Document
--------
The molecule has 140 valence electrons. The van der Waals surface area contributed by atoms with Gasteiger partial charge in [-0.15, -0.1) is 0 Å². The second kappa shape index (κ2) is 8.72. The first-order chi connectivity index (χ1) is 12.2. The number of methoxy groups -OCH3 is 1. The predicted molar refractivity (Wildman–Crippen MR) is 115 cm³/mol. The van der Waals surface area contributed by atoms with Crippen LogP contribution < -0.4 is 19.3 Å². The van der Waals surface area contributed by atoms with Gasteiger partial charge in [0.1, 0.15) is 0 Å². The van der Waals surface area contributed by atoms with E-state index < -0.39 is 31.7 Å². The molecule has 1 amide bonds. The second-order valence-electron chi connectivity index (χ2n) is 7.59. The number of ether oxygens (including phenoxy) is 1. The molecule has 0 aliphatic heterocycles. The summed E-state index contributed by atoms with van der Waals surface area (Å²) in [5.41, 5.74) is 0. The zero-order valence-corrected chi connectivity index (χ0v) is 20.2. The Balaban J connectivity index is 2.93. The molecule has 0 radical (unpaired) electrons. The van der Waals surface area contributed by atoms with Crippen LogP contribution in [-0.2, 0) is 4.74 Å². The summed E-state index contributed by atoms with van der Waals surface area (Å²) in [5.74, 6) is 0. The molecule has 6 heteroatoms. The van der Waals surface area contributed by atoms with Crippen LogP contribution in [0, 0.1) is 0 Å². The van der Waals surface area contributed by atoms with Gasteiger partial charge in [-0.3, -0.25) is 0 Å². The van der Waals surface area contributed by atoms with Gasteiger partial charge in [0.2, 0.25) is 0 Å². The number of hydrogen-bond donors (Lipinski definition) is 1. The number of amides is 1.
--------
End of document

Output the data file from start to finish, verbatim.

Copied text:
The molecule has 140 valence electrons. The van der Waals surface area contributed by atoms with Gasteiger partial charge in [-0.15, -0.1) is 0 Å². The second kappa shape index (κ2) is 8.72. The first-order chi connectivity index (χ1) is 12.2. The number of methoxy groups -OCH3 is 1. The predicted molar refractivity (Wildman–Crippen MR) is 115 cm³/mol. The van der Waals surface area contributed by atoms with Crippen LogP contribution < -0.4 is 19.3 Å². The van der Waals surface area contributed by atoms with Gasteiger partial charge in [0.1, 0.15) is 0 Å². The van der Waals surface area contributed by atoms with E-state index < -0.39 is 31.7 Å². The molecule has 1 amide bonds. The second-order valence-electron chi connectivity index (χ2n) is 7.59. The number of ether oxygens (including phenoxy) is 1. The molecule has 0 aliphatic heterocycles. The summed E-state index contributed by atoms with van der Waals surface area (Å²) in [5.41, 5.74) is 0. The zero-order valence-corrected chi connectivity index (χ0v) is 20.2. The Balaban J connectivity index is 2.93. The molecule has 0 radical (unpaired) electrons. The van der Waals surface area contributed by atoms with Crippen LogP contribution in [-0.2, 0) is 4.74 Å². The summed E-state index contributed by atoms with van der Waals surface area (Å²) in [5.74, 6) is 0. The molecule has 6 heteroatoms. The van der Waals surface area contributed by atoms with Crippen LogP contribution in [0, 0.1) is 0 Å². The van der Waals surface area contributed by atoms with Gasteiger partial charge in [-0.3, -0.25) is 0 Å². The van der Waals surface area contributed by atoms with Gasteiger partial charge in [0.2, 0.25) is 0 Å². The number of hydrogen-bond donors (Lipinski definition) is 1. The number of amides is 1.